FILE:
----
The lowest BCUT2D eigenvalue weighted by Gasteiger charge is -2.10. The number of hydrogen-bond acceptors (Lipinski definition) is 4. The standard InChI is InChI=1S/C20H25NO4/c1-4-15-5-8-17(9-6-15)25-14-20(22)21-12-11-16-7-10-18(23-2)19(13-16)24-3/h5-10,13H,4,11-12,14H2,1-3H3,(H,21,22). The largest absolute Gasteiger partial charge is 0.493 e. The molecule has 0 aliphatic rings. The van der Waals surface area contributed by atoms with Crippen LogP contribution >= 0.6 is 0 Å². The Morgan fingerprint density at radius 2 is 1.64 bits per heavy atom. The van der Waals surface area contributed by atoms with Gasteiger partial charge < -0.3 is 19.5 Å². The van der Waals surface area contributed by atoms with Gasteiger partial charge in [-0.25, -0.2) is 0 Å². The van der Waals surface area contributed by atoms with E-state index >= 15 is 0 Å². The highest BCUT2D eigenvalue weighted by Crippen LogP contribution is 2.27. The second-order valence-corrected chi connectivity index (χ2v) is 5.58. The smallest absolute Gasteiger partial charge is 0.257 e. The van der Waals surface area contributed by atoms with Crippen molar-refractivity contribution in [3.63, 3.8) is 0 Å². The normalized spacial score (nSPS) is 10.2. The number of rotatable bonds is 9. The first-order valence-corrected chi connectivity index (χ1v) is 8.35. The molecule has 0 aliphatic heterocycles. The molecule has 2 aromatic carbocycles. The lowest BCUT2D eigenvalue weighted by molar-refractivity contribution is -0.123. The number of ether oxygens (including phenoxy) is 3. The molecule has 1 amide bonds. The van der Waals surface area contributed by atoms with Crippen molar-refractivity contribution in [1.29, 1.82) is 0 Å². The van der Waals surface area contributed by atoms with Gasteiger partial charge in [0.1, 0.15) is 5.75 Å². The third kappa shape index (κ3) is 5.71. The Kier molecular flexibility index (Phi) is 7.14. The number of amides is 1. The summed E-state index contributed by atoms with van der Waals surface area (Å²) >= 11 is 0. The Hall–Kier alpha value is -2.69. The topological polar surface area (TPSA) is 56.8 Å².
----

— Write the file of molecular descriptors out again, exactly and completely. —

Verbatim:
The lowest BCUT2D eigenvalue weighted by Gasteiger charge is -2.10. The number of hydrogen-bond acceptors (Lipinski definition) is 4. The standard InChI is InChI=1S/C20H25NO4/c1-4-15-5-8-17(9-6-15)25-14-20(22)21-12-11-16-7-10-18(23-2)19(13-16)24-3/h5-10,13H,4,11-12,14H2,1-3H3,(H,21,22). The largest absolute Gasteiger partial charge is 0.493 e. The molecule has 0 aliphatic rings. The van der Waals surface area contributed by atoms with Crippen LogP contribution >= 0.6 is 0 Å². The Morgan fingerprint density at radius 2 is 1.64 bits per heavy atom. The van der Waals surface area contributed by atoms with Gasteiger partial charge < -0.3 is 19.5 Å². The van der Waals surface area contributed by atoms with Gasteiger partial charge in [-0.25, -0.2) is 0 Å². The van der Waals surface area contributed by atoms with E-state index >= 15 is 0 Å². The highest BCUT2D eigenvalue weighted by Crippen LogP contribution is 2.27. The second-order valence-corrected chi connectivity index (χ2v) is 5.58. The smallest absolute Gasteiger partial charge is 0.257 e. The van der Waals surface area contributed by atoms with Crippen molar-refractivity contribution in [3.63, 3.8) is 0 Å². The normalized spacial score (nSPS) is 10.2. The number of rotatable bonds is 9. The first-order valence-corrected chi connectivity index (χ1v) is 8.35. The molecule has 0 aliphatic heterocycles. The molecule has 2 aromatic carbocycles. The lowest BCUT2D eigenvalue weighted by molar-refractivity contribution is -0.123. The number of ether oxygens (including phenoxy) is 3. The molecule has 1 amide bonds. The van der Waals surface area contributed by atoms with Crippen molar-refractivity contribution in [1.29, 1.82) is 0 Å². The van der Waals surface area contributed by atoms with Gasteiger partial charge in [0.1, 0.15) is 5.75 Å². The third kappa shape index (κ3) is 5.71. The Kier molecular flexibility index (Phi) is 7.14. The number of amides is 1. The summed E-state index contributed by atoms with van der Waals surface area (Å²) >= 11 is 0. The Hall–Kier alpha value is -2.69. The topological polar surface area (TPSA) is 56.8 Å².